Local politicians in Laois urged to act on their vote against staffless libraries by blocking budget

County councillors in Laois who voted against Open Library project asked to block their chief executive's 2017 budget to halt plan completely

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The campaign against staffless libraries has put it up to politicians in Laois to act on their words by voting against the spending budget for 2017.

The Staff our Libraries campaign says that next week's Laois County Council meeting will determine the adoption of the annual budget for the year 2017. 

Laois has received €31,165 from the Housing, Planning, Community and Local Government for Portarlington library but must set aside more money from its own funds next year to complete the project. The campaign group say the spending cannot go ahead without a vote in favour from Laois councillors. 

"To proceed with the staffless library project in Portarlington the council will need to approve 25% of the renovation costs to top up the 75% grant provided by the government. In September Laois county councillors voted unanimously to stop the introduction of staffless libraries indefinitely.

"There have been no estimates of the ongoing costs that the council will have to pay every year. Opposition is on the rise following a public meeting in Portarlington and other councils are facing the same dilemma.

"In Galway, councillors are also moving against the staffless libraries. The future of the library service within Co Laois now rests with the decision of the councillors whether to adopt the budget or not," said the campaign.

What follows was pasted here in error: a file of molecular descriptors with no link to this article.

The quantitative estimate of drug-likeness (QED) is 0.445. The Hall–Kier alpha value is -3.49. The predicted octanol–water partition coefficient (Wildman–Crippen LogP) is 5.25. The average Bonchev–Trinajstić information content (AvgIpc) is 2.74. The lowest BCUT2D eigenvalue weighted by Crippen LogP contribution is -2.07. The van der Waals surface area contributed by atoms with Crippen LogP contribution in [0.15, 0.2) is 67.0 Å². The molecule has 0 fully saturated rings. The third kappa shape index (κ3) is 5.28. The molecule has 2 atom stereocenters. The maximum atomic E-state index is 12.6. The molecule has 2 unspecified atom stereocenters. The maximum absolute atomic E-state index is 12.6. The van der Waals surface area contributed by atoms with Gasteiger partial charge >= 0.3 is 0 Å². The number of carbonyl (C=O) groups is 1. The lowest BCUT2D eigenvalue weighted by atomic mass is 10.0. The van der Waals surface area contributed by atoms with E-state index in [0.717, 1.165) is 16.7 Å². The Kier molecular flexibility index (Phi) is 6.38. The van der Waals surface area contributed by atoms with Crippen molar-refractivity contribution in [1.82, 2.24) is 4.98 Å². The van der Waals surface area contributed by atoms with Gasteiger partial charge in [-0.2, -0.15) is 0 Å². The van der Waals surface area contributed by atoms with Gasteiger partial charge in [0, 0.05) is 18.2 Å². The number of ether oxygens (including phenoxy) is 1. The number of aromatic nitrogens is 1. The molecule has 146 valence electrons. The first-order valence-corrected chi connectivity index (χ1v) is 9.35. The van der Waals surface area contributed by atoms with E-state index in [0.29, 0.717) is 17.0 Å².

Laois and other local authorities to extend the initial pilot phase of the Open Library service, an initiative under ‘Opportunities for All’, A Strategy for Public Libraries 2013-2017.

The initial Open Libraries pilot was introduced in three branches from November 2014 including Tullamore and Banagher Libraries in Offaly.

The Minister for Housing, Planning, Community and Local Government Simon Coveney told the Dail last month that these services continue "to operate and feedback from users has been very positive to date".

"It is planned to extend the service to a further 23 branches from early 2017. The aim of the extended pilot is to gather further learning and to develop a model that may be rolled-out on a mainstream basis in the longer term. I am confident that the service will continue to grow in popularity with users and communities and will be supported fully by staff in the participating branches," he said.

The trade union IMPACT began an industrial action ballot of the country’s library staff this week over fears that the introduction of ‘staffless’ library services will lead to poorer services and job losses.

The union believes management plans for a large-scale pilot of staffless services during evenings and weekends will ultimately lead to completely staffless libraries with sharply limited services to the public.